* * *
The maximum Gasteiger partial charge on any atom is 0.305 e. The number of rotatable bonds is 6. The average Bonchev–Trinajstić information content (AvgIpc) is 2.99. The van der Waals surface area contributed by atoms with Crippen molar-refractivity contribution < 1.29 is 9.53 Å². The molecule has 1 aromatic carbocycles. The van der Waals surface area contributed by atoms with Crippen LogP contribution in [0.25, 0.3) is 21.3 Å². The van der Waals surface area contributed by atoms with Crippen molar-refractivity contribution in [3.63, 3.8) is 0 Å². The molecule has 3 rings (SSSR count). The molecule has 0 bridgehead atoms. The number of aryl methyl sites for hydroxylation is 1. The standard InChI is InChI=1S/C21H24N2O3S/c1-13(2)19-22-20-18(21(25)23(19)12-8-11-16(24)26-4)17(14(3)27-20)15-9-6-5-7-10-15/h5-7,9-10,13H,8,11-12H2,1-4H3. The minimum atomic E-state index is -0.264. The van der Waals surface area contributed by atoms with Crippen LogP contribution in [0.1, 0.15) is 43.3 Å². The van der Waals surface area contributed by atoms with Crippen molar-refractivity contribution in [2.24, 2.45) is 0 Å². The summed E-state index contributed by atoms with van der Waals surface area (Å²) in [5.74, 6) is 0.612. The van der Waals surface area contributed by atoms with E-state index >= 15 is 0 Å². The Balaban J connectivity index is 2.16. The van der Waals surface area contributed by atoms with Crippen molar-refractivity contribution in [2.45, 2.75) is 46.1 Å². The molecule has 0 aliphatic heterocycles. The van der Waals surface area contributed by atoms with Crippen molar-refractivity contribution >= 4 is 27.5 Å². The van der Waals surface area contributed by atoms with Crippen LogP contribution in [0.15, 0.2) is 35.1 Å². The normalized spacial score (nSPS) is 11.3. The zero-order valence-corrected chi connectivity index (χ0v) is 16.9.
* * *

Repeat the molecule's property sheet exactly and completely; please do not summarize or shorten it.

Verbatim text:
The maximum Gasteiger partial charge on any atom is 0.305 e. The number of rotatable bonds is 6. The average Bonchev–Trinajstić information content (AvgIpc) is 2.99. The van der Waals surface area contributed by atoms with Crippen molar-refractivity contribution < 1.29 is 9.53 Å². The molecule has 1 aromatic carbocycles. The van der Waals surface area contributed by atoms with Crippen LogP contribution in [0.25, 0.3) is 21.3 Å². The van der Waals surface area contributed by atoms with Crippen molar-refractivity contribution in [3.63, 3.8) is 0 Å². The molecule has 3 rings (SSSR count). The molecule has 0 bridgehead atoms. The number of aryl methyl sites for hydroxylation is 1. The standard InChI is InChI=1S/C21H24N2O3S/c1-13(2)19-22-20-18(21(25)23(19)12-8-11-16(24)26-4)17(14(3)27-20)15-9-6-5-7-10-15/h5-7,9-10,13H,8,11-12H2,1-4H3. The minimum atomic E-state index is -0.264. The van der Waals surface area contributed by atoms with Crippen LogP contribution in [0.1, 0.15) is 43.3 Å². The van der Waals surface area contributed by atoms with Crippen molar-refractivity contribution in [2.24, 2.45) is 0 Å². The summed E-state index contributed by atoms with van der Waals surface area (Å²) in [5.74, 6) is 0.612. The van der Waals surface area contributed by atoms with E-state index >= 15 is 0 Å². The Balaban J connectivity index is 2.16. The van der Waals surface area contributed by atoms with Crippen molar-refractivity contribution in [2.45, 2.75) is 46.1 Å². The molecule has 0 aliphatic heterocycles. The van der Waals surface area contributed by atoms with Crippen molar-refractivity contribution >= 4 is 27.5 Å². The van der Waals surface area contributed by atoms with Crippen LogP contribution in [0.15, 0.2) is 35.1 Å². The normalized spacial score (nSPS) is 11.3. The zero-order valence-corrected chi connectivity index (χ0v) is 16.9.